SC Gang Conference Focused on Ways to Stop Gang Crime

Nearly 400 law enforcement officers from across South Carolina are meeting in Orangeburg for a three-day conference focused on stopping gang crime in the state. “I think that we still have a real problem with gangs in South Carolina,” says State Law Enforcement Division Chief Mark Keel.

According to the U.S. Department of Justice, there are nearly 28,000 gangs in the U.S. with more than 700,000 members.

At the conference, law enforcement officers are talking about initiatives that are already working and how to expand those.

Chief Keel says police can’t arrest their out of the gang problem, though. “We have to offer opportunities to young people, and we have to have their families involved. We have to have the community involved in offering other opportunities than, again, for folks to stand on the street corner, for them to be, for gangs to be glamorized as the only way you can be successful, the only way you can get ahead is to be a member of a gang.”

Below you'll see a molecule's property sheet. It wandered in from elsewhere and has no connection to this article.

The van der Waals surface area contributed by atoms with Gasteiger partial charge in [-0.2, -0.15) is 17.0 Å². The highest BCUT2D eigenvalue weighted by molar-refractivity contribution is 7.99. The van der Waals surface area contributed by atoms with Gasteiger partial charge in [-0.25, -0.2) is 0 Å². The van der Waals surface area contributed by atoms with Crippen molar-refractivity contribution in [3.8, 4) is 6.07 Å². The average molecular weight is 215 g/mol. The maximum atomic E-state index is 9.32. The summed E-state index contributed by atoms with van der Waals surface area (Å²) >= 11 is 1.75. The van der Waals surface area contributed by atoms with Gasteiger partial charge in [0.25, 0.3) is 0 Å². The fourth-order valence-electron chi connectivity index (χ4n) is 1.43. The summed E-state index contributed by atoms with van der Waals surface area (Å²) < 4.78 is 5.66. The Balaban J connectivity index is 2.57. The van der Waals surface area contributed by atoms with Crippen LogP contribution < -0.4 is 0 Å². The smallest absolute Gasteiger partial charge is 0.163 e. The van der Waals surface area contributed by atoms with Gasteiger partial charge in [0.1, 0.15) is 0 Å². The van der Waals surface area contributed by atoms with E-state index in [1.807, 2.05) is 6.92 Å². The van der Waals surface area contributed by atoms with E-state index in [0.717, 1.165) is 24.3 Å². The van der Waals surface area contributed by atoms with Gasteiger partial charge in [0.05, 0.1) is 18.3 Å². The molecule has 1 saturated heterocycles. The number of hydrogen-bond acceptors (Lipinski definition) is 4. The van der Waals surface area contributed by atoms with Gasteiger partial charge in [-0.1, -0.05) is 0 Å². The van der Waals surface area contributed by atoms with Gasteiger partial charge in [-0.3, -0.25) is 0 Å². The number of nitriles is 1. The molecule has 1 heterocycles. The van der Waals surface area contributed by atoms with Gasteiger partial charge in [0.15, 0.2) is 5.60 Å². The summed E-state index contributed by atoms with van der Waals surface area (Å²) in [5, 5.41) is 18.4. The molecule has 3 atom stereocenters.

He says he’s often asked whether having school resource officers in elementary schools really makes a difference. He says it does. “I want to see law enforcement not seen as a problem with our young people but I want to see law enforcement there mentoring young people and getting them at the earliest age, because I think that’s where we have the biggest impact.

State Department of Corrections Director Bryan Stirling says one reason just arresting gang members doesn’t help much is because they continue to commit more crimes while they’re in prison. “They can make payments with green dot cards,” he says. “They have other methods to make payments, so if they have access to a cell phone, they can continue their gang activity from behind bars. They can organize outside. So it is a public safety hazard that we take very seriously.”

He says his agency is focusing on rehabilitating inmates, not just warehousing them. “I think we’ve seen that just locking people up and throwing away the key, 90 percent of the people get out within five years, so they’re going to be back out in society. So we have a choice, whether we want to give them the skills to be successful, or whether we want to just lock them up and have them come back in a couple of years.”

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